"She's an asteroid miner, Captain," Cargill said slowly. "That's fairly certain. At least that's an asteroid miner's ship. The hooks and clamps at the stern have to be for hanging on durable cargo, like ore and air-bearing rock."
"So?" Elaine prompted.
"I've known some asteroid miners, Skipper. They tend to be stubborn, independent, self-reliant to the point of eccentricity, and close-mouthed. They'll trust each other with their lives, but not with their women or property. And they forget how to talk out there; at least it seems that way."
They both looked hopefully at Whitbread, who said, "I don't know, sir. I just don't know. She's not stupid. You should have seen her hands moving around in the guts of the instrument panel, rewiring, making new circuits, recalibrating half a dozen things at once, it looked like. Maybe-maybe our sign language just doesn't work. I don't know why."
Rod pushed a finger along the knot in his nose. "It might be surprising if it did work," he said thoughtfully. "And this is one example of a completely alien race. If we were aliens and picked up an asteroid miner, what conclusions would we draw about the Empire?" Blaine filled his coffee cup, then Whitbread's. "Well, Horvath's team is more likely to come up with something than we are, they have the Motie to work with."

Sally Fowler watched the Motie with a feeling of deep frustration. "I can't decide whether she's stupid or I am. Did you see what happened when I drew her a diagram of the Pythagorean Theorem?"
"Uh huh." Renner's grin was no help at all. "She took your pocket computer apart and put it back together again. She didn't draw anything. She's stupid in some ways, though," he said more seriously. "Meaning no insult to our eminently trustworthy selves, she's too damned trusting. Maybe she's low on survival instincts."
Sally nodded and watched the Motie at work.
"She's a genius at building things," Renner said. "But she doesn't understand language, gestures, or pictures. Could the bloody alien be a genius and a moron at the same time?"
"Idiot savant," Sally murmured. "It happens with humans, but it's quite rare. Imbecile children with the ability to extract cube roots and do logarithms in their heads. Mathematical whizzes who can't buckle their shoes."
"It's a difference in perceptions." Horvath had been engaged in a more thorough study of the small Moties. "One has to learn that a picture is a picture. Your drawings- Good God, what's it doing now?"
Someone screamed in the companionway.
Ostensibly Cargill was delivering Whitbread to the scientists. Actually, he had no doubt that Whitbread could have found his way to the wardroom where they had brought the Moties while artificers built a cage for the miniatures in the petty officers' lounge. But Jack Cargill was curious.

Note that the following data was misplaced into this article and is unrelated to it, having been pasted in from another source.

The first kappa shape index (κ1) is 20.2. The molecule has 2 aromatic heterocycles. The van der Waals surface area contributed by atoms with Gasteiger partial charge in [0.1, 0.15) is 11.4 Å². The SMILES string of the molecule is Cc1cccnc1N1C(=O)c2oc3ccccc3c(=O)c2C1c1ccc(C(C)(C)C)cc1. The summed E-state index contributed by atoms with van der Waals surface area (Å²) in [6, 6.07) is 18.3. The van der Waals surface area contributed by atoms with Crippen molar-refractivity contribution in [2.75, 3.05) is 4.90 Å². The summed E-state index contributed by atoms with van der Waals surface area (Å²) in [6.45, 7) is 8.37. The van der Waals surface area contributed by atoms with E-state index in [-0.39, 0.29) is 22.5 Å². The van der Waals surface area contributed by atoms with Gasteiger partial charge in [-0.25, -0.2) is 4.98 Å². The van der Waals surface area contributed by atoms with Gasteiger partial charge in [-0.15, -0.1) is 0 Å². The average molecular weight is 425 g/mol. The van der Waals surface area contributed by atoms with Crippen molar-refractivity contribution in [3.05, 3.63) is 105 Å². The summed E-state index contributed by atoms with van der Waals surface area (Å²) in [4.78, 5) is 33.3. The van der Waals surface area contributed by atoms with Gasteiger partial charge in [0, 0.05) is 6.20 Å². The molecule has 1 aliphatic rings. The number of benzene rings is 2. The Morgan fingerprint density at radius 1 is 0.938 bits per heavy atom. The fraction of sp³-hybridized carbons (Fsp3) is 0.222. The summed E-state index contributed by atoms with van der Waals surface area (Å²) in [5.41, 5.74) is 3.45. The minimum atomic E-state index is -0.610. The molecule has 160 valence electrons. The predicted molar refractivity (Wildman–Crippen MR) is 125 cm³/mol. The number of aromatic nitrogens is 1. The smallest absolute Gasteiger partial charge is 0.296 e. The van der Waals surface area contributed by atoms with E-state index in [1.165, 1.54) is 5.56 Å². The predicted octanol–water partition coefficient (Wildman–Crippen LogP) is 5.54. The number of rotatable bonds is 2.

Halfway through the companionway he caught his first sight of the alien. It was disassembling the wardroom coffee maker-an act of malice made all the more diabolical by the innocence of her smile.
She cringed away at Cargill's yell-and the First Lieutenant saw that it was too late. Tiny screws and parts were scattered across the table. The alien had broken the percolator tube, possibly to analyze the soldering technique. Bits of the timing mechanism were neatly arrayed. The Motie had pulled the cylindrical shell open along its welded seam.
Cargill found that the Science Minister had him by the arm. "You're frightening the alien," Horvath said in a low voice. "Go away, please."
"Doctor, have the goodness to tell me -- "
"Elsewhere." Horvath propelled him to the other end of the room. Cargill glimpsed the miniature aliens squatting on the games table, surrounded by members of the life sciences group and by samples from the galley: grain, bread, carrots and celery, defrosted raw and cooked meat. "Now," said Horvath. "What do you mean by barging into -- "
"That monster ruined the wardroom coffee maker!"
"We're lucky," Midshipman Whitbread said irreverently.
"She was trying to take apart the number-four air lock mechanism until I stopped her."
"All she's interested in is tools." Horvath was pointedly ignoring Cargill's agitation. "For once I even agree with Admiral Kutuzov. The alien must not be allowed to see the Alderson Drive or the Field generators. She seems able to deduce what a thing is for and how it works almost without touching it."
"Never mind that!" Cargill said. "Couldn't you have given the Motie something else to play with? That coffee maker is half repairs anyway. Nobody could figure out how it's made since Sandy Sinclair finished with it. And the Motie's broken some of the parts."